Mummy Cave represents the silence of the Sheepeater Shoshone. Little evidence of human occupation can survive this close to the river. The bank is low and rocky, with a thin deposit of alluvial soil, from the present shoreline to the angle of the ridge, where the ruddy breccia and tuff rise acutely, providing a rockface where the erosive action of the frigid mountain water could lap over eons at the igneous wall to form a shallow overhang. Camp placement in this proximity to a river was likely common, making use of a broad level riverbank to live close to water and fishing, in a spot low in the valley where the winter is milder, but other riverside sites lack the unique utility of this one for use as a dwelling place; similar camps would usually be exposed to rising water levels, washing the record of the majority of them away. Before this overhang, a pile of rubble from the crumbling rock wall forms a protective barrier from rising water, and a deep depression behind this scant relief feature would have, at one time, formed a windbreak. The protection became diminished with the passage of time over the 9000 year history of human occupation of the locality, as the deposition of detritus on the cave floor progressively truncated the windbreak, perhaps necessitating the building of a travois-style lean-to to make use of the dry cave floor despite the mountain breeze. Although the accommodations were shrinking, access to the space became easier over time; the earliest deposits are three stories down, at the bottom of a shaft this artist posits may be an occluded sinkhole that carried water into the fractured "joints" in the surrounding rock. The authors of "Mummy Cave: Prehistoric Record from Rocky Mountains of Wyoming" say this process facilitated drainage, resulting in the quality of preservation of organic materials found at the site.

Wedel, Husted, and Moss (1968) state that Mummy Cave, on the North Fork of the Shoshone River, was occupied discontinuously from approximately 7000BCE to 1200CE. Excavation revealed separated strata of animal bone, leather, charcoal (available for use in carbon dating for about half of the 38 levels), plant fiber perhaps used as netting, and flint points. In a layer of strata dated to 750CE, approximately two meters below the surface, were discovered the remains of a human, mummified by the cold dry air of the Absaroka Range, and clothed in sheepskin. Sadly, some of the more detailed archeological metrics of osteology available for providing context to the life of the deceased are not included in the Wedel, et al. report, nor is this artist aware of the location of the remains.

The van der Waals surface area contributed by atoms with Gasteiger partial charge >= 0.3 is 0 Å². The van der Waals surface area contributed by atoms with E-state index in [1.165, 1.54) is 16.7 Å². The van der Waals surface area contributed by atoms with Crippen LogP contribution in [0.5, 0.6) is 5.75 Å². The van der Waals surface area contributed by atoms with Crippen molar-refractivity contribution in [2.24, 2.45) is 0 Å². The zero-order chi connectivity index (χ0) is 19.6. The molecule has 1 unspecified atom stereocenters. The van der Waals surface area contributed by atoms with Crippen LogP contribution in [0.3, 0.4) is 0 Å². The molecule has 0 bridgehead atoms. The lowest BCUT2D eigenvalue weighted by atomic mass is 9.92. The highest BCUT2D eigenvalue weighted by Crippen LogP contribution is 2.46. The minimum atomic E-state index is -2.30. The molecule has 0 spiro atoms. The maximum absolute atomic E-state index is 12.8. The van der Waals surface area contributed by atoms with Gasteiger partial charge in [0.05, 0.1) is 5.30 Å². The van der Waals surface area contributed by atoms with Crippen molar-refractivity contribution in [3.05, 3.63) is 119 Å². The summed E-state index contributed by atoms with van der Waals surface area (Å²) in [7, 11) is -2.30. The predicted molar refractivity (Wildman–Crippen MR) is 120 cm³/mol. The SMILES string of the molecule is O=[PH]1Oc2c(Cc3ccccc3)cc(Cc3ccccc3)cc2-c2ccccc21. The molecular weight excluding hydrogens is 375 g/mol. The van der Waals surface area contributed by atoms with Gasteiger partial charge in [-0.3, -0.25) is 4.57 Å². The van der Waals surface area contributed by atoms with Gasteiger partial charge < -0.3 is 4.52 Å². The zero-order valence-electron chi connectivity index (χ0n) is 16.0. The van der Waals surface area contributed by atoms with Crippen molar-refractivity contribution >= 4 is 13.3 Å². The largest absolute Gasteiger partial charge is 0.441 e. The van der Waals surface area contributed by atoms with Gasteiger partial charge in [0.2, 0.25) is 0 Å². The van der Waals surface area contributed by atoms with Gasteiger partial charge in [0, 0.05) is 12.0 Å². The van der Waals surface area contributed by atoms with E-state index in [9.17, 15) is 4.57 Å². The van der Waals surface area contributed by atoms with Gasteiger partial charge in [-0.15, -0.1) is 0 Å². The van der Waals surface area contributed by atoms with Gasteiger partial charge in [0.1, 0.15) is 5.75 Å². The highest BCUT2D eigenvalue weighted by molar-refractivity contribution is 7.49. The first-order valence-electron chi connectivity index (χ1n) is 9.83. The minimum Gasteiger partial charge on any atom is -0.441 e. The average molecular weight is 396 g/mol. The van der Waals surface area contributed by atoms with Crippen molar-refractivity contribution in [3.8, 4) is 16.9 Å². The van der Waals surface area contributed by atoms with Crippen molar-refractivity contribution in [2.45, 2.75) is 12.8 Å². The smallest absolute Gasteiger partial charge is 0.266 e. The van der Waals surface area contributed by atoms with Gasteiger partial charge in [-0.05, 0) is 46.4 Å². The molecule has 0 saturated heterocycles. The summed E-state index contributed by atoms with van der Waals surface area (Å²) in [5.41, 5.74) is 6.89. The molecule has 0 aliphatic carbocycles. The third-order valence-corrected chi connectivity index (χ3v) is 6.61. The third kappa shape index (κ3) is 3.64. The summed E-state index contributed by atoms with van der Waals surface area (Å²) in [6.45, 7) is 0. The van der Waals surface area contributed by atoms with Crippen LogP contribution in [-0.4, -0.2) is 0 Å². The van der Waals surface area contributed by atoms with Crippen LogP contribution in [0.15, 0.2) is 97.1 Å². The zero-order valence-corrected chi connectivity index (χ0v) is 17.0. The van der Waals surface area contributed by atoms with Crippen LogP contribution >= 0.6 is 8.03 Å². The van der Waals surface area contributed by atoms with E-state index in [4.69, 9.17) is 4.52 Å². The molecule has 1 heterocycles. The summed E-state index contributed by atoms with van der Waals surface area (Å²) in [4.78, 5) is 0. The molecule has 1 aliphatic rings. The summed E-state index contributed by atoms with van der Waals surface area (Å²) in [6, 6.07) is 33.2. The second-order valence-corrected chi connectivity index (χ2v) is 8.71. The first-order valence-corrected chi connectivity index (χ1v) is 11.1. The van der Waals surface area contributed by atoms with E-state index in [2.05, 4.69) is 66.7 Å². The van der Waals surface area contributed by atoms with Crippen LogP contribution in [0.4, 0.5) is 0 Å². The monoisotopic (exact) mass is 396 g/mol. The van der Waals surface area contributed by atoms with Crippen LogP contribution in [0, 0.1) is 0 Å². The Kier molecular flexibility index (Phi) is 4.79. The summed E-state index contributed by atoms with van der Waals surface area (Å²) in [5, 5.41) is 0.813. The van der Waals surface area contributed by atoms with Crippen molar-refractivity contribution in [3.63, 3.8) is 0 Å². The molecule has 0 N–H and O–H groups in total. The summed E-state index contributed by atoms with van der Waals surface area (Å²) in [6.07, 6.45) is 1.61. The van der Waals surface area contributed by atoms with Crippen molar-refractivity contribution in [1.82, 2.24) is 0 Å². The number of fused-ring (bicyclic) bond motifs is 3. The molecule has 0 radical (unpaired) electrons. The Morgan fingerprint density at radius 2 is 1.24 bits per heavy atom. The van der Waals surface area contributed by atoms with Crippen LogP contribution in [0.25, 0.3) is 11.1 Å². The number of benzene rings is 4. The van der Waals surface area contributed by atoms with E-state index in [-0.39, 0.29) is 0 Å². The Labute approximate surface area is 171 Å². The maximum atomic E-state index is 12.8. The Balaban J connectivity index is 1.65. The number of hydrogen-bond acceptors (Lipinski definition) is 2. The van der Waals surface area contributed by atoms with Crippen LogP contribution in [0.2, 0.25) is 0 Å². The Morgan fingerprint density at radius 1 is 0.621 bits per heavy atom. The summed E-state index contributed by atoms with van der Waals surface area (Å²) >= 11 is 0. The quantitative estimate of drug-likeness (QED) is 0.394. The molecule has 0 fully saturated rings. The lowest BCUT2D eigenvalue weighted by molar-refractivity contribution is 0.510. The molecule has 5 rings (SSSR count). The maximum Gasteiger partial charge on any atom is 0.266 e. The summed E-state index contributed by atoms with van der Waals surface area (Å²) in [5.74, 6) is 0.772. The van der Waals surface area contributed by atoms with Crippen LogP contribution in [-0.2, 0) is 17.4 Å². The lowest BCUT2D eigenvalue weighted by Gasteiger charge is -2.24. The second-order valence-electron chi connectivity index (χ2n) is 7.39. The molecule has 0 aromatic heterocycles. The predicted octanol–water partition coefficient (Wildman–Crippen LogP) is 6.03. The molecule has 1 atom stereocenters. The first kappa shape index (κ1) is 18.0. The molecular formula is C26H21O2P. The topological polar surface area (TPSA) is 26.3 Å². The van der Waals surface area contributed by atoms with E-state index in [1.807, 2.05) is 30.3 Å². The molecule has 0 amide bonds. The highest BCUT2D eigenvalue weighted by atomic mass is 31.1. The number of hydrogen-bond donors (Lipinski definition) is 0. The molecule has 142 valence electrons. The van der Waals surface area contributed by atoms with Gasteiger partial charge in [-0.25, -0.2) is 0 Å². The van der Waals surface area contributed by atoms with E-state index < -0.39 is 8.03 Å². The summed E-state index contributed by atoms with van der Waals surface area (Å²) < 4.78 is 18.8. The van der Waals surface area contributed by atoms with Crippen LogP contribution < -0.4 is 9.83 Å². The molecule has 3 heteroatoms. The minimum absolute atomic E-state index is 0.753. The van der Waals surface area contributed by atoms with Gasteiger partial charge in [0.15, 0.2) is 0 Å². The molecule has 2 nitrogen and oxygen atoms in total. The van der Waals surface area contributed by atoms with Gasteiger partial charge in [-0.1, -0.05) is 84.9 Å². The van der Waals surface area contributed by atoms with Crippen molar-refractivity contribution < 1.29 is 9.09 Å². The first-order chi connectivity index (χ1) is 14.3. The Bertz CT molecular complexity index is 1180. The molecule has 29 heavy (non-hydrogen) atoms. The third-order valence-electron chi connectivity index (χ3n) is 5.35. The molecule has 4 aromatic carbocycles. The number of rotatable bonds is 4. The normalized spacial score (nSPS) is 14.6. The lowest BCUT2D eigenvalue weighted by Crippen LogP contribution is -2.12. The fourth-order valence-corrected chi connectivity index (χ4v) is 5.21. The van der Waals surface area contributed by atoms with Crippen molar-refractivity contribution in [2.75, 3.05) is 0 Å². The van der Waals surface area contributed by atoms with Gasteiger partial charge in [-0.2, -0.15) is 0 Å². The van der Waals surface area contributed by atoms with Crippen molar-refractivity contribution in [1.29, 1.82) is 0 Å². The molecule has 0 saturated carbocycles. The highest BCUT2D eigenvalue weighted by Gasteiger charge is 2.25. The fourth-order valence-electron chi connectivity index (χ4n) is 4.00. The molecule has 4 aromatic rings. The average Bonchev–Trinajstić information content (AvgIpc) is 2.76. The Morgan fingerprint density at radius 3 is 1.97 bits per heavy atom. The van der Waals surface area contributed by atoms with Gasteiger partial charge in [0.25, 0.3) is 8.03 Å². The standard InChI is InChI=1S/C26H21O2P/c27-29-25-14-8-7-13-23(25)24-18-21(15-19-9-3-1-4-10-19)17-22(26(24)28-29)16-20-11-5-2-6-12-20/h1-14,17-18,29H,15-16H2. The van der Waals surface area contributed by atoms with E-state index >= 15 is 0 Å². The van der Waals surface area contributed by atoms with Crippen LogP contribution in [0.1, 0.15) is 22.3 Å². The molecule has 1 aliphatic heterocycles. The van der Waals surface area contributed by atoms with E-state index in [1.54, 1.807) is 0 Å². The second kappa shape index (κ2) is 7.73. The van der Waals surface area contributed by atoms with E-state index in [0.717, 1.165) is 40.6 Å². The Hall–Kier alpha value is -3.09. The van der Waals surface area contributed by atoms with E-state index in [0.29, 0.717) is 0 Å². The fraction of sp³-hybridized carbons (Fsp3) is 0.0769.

This site, bearing a rarely-surpassed archeological record of the past reaching back millennia, like many archeological wonders in America, is not widely known. There are those who would argue that, for the sake of preserving the dignity of the status of the site as a grave, this site, and others like it scattered across America, should be shrouded in a deliberate pall of mystery.

This rendering of Mummy Cave is drawn with vine charcoal on paper. Though this site does not itself contain charcoal drawings, this medium was intentionally used to reflect prehistoric artistic technology. The style is impressionistic, as the piece was created from the artist’s memory, allowing the artist to convey the importance, through detail and size, of significantly memorable foci. These impressions have allowed the shallow curvature of the cave wall to fill much of the picture plane, diminished the size of the fence to reflect its inadequacy at restricting movement into the cave space, and allowed for the inclusion of a nearby keyhole feature and a gestural hint at the Beartooth Range which rises behind the cave to the north. The piece was created at the artist’s home in Ishpeming, Michigan.

Work Cited

Wedel, W., Husted, W., & Moss, J. (1968). Mummy Cave: Prehistoric Record from Rocky Mountains of Wyoming. Science, 160(3824), 184-186. Retrieved November 7, 2020, from https://nmu.idm.oclc.org/login?f3auth=RegularLogin&url=https://www.jstor.org/stable/1724081

Class Associated With Work

Environmental Communication


Communication and Media Studies


Art and Design

Document Type

Creative Work

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